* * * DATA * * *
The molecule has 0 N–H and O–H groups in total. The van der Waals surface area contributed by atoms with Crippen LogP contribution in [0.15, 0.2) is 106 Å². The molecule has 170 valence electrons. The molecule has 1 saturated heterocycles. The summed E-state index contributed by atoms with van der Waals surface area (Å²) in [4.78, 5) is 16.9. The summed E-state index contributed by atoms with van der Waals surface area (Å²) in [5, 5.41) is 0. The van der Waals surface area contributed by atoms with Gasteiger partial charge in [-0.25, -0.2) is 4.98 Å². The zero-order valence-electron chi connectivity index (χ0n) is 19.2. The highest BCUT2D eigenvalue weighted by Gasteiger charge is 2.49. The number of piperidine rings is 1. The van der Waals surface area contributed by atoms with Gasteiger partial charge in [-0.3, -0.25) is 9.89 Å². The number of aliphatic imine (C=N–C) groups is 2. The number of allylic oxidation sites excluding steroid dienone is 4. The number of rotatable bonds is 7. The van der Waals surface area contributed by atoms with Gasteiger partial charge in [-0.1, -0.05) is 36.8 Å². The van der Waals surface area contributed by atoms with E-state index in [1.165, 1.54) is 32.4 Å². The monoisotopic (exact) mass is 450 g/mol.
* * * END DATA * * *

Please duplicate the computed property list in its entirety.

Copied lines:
The molecule has 0 N–H and O–H groups in total. The van der Waals surface area contributed by atoms with Crippen LogP contribution in [0.15, 0.2) is 106 Å². The molecule has 170 valence electrons. The molecule has 1 saturated heterocycles. The summed E-state index contributed by atoms with van der Waals surface area (Å²) in [4.78, 5) is 16.9. The summed E-state index contributed by atoms with van der Waals surface area (Å²) in [5, 5.41) is 0. The van der Waals surface area contributed by atoms with Gasteiger partial charge in [-0.25, -0.2) is 4.98 Å². The zero-order valence-electron chi connectivity index (χ0n) is 19.2. The highest BCUT2D eigenvalue weighted by Gasteiger charge is 2.49. The number of piperidine rings is 1. The van der Waals surface area contributed by atoms with Gasteiger partial charge in [-0.3, -0.25) is 9.89 Å². The number of aliphatic imine (C=N–C) groups is 2. The number of allylic oxidation sites excluding steroid dienone is 4. The number of rotatable bonds is 7. The van der Waals surface area contributed by atoms with Gasteiger partial charge in [-0.1, -0.05) is 36.8 Å². The van der Waals surface area contributed by atoms with E-state index in [1.165, 1.54) is 32.4 Å². The monoisotopic (exact) mass is 450 g/mol.